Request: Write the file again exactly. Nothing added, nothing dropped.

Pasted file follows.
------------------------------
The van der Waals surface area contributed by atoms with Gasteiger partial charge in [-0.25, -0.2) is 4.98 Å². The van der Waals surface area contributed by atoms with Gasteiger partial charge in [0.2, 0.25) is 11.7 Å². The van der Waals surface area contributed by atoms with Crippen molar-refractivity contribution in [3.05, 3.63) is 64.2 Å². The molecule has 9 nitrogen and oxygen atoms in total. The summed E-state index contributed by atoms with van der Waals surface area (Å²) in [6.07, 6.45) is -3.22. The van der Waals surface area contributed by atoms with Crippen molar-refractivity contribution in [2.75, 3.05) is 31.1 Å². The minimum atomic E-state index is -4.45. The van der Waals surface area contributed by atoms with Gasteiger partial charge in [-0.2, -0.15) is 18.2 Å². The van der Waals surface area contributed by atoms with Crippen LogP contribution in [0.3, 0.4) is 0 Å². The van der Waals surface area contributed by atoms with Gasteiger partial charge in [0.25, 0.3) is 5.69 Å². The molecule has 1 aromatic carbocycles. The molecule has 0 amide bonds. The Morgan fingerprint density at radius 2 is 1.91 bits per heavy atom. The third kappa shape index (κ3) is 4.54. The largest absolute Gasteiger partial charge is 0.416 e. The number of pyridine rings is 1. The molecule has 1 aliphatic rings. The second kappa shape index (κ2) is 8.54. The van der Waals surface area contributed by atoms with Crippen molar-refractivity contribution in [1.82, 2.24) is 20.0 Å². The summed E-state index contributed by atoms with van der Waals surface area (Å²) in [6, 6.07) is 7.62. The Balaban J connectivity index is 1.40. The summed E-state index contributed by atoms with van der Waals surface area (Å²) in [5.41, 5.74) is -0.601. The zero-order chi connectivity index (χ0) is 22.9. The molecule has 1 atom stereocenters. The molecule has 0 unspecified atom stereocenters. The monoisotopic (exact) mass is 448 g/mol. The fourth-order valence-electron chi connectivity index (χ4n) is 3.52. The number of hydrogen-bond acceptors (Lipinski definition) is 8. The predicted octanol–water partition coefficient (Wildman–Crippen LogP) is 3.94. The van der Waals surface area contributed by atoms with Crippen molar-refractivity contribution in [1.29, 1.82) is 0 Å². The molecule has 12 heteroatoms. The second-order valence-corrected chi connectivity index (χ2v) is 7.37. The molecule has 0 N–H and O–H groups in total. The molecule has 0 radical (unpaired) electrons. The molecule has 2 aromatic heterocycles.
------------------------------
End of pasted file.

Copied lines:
The van der Waals surface area contributed by atoms with Gasteiger partial charge in [-0.25, -0.2) is 4.98 Å². The van der Waals surface area contributed by atoms with Gasteiger partial charge in [0.2, 0.25) is 11.7 Å². The van der Waals surface area contributed by atoms with Crippen molar-refractivity contribution in [3.05, 3.63) is 64.2 Å². The molecule has 9 nitrogen and oxygen atoms in total. The summed E-state index contributed by atoms with van der Waals surface area (Å²) in [6.07, 6.45) is -3.22. The van der Waals surface area contributed by atoms with Crippen molar-refractivity contribution in [2.75, 3.05) is 31.1 Å². The minimum atomic E-state index is -4.45. The van der Waals surface area contributed by atoms with Gasteiger partial charge in [-0.2, -0.15) is 18.2 Å². The van der Waals surface area contributed by atoms with Crippen LogP contribution in [0.3, 0.4) is 0 Å². The van der Waals surface area contributed by atoms with Gasteiger partial charge in [0.25, 0.3) is 5.69 Å². The molecule has 1 aromatic carbocycles. The molecule has 0 amide bonds. The Morgan fingerprint density at radius 2 is 1.91 bits per heavy atom. The third kappa shape index (κ3) is 4.54. The largest absolute Gasteiger partial charge is 0.416 e. The number of pyridine rings is 1. The molecule has 1 aliphatic rings. The second kappa shape index (κ2) is 8.54. The van der Waals surface area contributed by atoms with Crippen molar-refractivity contribution in [1.82, 2.24) is 20.0 Å². The summed E-state index contributed by atoms with van der Waals surface area (Å²) in [6, 6.07) is 7.62. The Balaban J connectivity index is 1.40. The summed E-state index contributed by atoms with van der Waals surface area (Å²) in [5.41, 5.74) is -0.601. The zero-order chi connectivity index (χ0) is 22.9. The molecule has 1 atom stereocenters. The molecule has 0 unspecified atom stereocenters. The monoisotopic (exact) mass is 448 g/mol. The fourth-order valence-electron chi connectivity index (χ4n) is 3.52. The number of hydrogen-bond acceptors (Lipinski definition) is 8. The predicted octanol–water partition coefficient (Wildman–Crippen LogP) is 3.94. The van der Waals surface area contributed by atoms with Crippen molar-refractivity contribution in [1.29, 1.82) is 0 Å². The molecule has 12 heteroatoms. The second-order valence-corrected chi connectivity index (χ2v) is 7.37. The molecule has 0 N–H and O–H groups in total. The molecule has 0 radical (unpaired) electrons. The molecule has 2 aromatic heterocycles.